During that period of time that I was pumping eight times a day, bottle feeding eight- to sixteen times a day, and not sleeping at all, I still had a one-and-a-half year old and a five-and-a-half year old who needed my attention, too. I couldn't say to them, "Oh, hey, yeah, I need you guys to go take care of yourselves until Mommy gets this shit straightened out and then I'll get back to being your mother." Sometimes I wish fervently I could put my kids on hold - particularly when I'm in the bathroom. But I couldn't, and I had to make do. My kids watched WAY more than the reccommended 2-hours-a-day of TV, and they didn't play outside or one-on-one with Mommy nearly enough. I was too busy sucking milk out of my boobs, and that pump is a bit cumbersome for use during Thomas The Tank Engine play. I have terrible guilt about it. But I did what I could, and I'm doing what I can now.

And that's the bottom line. There are times, as Moms, when all you can do is all you can do. Even not as a mom...All you can do is all you can do. Think about that for a second.  Do what you can and what you have to, the rest will figure itself out.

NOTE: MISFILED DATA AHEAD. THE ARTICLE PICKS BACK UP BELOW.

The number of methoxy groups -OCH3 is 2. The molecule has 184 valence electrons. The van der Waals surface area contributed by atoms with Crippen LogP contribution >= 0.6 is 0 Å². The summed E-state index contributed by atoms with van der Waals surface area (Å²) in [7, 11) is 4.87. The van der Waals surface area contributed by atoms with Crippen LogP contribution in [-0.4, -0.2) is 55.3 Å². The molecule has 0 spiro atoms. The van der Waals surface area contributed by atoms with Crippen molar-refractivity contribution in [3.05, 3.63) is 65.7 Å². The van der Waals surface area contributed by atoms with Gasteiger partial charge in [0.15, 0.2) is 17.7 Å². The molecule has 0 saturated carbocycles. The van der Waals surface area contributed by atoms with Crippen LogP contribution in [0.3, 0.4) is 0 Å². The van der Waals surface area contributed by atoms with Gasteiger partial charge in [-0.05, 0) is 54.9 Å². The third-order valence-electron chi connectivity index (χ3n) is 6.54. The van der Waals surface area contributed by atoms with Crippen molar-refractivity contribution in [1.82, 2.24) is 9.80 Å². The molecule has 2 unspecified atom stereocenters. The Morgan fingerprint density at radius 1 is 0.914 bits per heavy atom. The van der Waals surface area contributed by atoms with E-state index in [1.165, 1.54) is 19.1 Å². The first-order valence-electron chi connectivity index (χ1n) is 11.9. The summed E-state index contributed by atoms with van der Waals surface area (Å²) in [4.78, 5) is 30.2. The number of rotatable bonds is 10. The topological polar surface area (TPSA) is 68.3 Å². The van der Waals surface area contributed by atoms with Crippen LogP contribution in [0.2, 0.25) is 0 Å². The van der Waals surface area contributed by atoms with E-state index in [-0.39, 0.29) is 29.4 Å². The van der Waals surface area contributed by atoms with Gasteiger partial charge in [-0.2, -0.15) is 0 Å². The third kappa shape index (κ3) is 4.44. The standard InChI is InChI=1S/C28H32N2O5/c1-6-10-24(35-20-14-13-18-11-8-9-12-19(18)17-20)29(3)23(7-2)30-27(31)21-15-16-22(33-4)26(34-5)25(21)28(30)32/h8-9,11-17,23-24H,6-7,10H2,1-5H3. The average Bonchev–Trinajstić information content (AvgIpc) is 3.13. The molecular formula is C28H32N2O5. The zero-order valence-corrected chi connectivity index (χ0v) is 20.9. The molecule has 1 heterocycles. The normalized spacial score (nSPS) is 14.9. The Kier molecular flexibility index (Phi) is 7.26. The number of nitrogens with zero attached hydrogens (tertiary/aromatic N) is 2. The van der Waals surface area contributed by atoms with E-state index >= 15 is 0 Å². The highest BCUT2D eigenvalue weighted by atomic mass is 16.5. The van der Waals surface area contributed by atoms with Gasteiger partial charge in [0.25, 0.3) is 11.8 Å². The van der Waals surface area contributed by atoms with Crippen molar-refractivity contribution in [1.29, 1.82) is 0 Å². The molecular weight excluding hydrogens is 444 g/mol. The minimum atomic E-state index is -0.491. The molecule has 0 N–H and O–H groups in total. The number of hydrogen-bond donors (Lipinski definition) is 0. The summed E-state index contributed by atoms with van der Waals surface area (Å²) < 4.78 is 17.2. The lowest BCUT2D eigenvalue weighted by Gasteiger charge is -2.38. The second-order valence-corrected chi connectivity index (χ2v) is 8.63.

If we did everything by the parenting books, we'd be perfect, our kids would never misbehave, we'd feed them perfectly prepared balanced meals every night, they'd never watch more than 1 hour of perfectly educational television a day, and we'd put therapists out of business. And really, who would want that? Personally, I'd die without guilty pleasure TV, fishsticks and mac&cheese, and therapy.


  1. *Sigh* Mom guilt. It's the worst kind. My motto? Not "one day at a time" but "one MINUTE at a time".

    Feel better Beeby!

    1. Someone told me once that Mommy Guilt was the most powerful force in the universe. They weren't kidding. It will make you insane, and quickly. Thank you so much for the well-wishes. Hugs. <3

      (Someone else told me that the most powerful force in the universe was the smell of young cooter. But not being someone attracted to the smell of young cooter, I can't testify to that.)

  2. A friend of mine recently posted a Bill Burr sketch on my FB wall where the comedian goes on about how it's bullshit that being a mom is supposedly the hardest job in the world. It really pissed me off, because I haven't even had my baby yet and I know that this is already going to be one of the most difficult (and fulfilling) things I ever do with my life. The fact that you're doing it with three young children amazes me daily.

    I think it goes without saying the friend who posted it is single and male.

    Hope the stone passes soon!

    1. I fail as a parent at least fifty times daily. I think the biggest win as a parent is knowing where the fails are and at least trying to make them better sometimes. Thank you, it means an awful lot to hear that.


      And yeah, cocky know-it-all young single men are somehow the best armchair parents ever, always.

  3. Replies
    1. Bless you for a saint, ma'am.

      (The meds kicked in. Can you tell?)